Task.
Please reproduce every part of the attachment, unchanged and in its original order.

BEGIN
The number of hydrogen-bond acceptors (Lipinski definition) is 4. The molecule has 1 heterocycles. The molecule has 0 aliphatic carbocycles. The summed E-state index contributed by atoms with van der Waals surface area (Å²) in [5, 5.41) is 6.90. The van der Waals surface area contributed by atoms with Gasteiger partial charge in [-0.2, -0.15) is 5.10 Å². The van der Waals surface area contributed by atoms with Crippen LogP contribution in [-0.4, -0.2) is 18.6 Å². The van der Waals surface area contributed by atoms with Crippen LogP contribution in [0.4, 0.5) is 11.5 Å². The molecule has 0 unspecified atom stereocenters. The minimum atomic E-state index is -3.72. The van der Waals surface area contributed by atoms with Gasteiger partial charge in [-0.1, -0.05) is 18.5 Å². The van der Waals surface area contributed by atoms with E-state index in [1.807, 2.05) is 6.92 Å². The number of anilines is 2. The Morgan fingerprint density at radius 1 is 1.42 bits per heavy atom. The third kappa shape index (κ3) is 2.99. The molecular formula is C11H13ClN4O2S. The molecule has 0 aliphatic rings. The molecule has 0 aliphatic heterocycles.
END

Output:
The number of hydrogen-bond acceptors (Lipinski definition) is 4. The molecule has 1 heterocycles. The molecule has 0 aliphatic carbocycles. The summed E-state index contributed by atoms with van der Waals surface area (Å²) in [5, 5.41) is 6.90. The van der Waals surface area contributed by atoms with Gasteiger partial charge in [-0.2, -0.15) is 5.10 Å². The van der Waals surface area contributed by atoms with Crippen LogP contribution in [-0.4, -0.2) is 18.6 Å². The van der Waals surface area contributed by atoms with Crippen LogP contribution in [0.4, 0.5) is 11.5 Å². The molecule has 0 unspecified atom stereocenters. The minimum atomic E-state index is -3.72. The van der Waals surface area contributed by atoms with Gasteiger partial charge in [-0.1, -0.05) is 18.5 Å². The van der Waals surface area contributed by atoms with E-state index in [1.807, 2.05) is 6.92 Å². The number of anilines is 2. The Morgan fingerprint density at radius 1 is 1.42 bits per heavy atom. The third kappa shape index (κ3) is 2.99. The molecular formula is C11H13ClN4O2S. The molecule has 0 aliphatic rings. The molecule has 0 aliphatic heterocycles.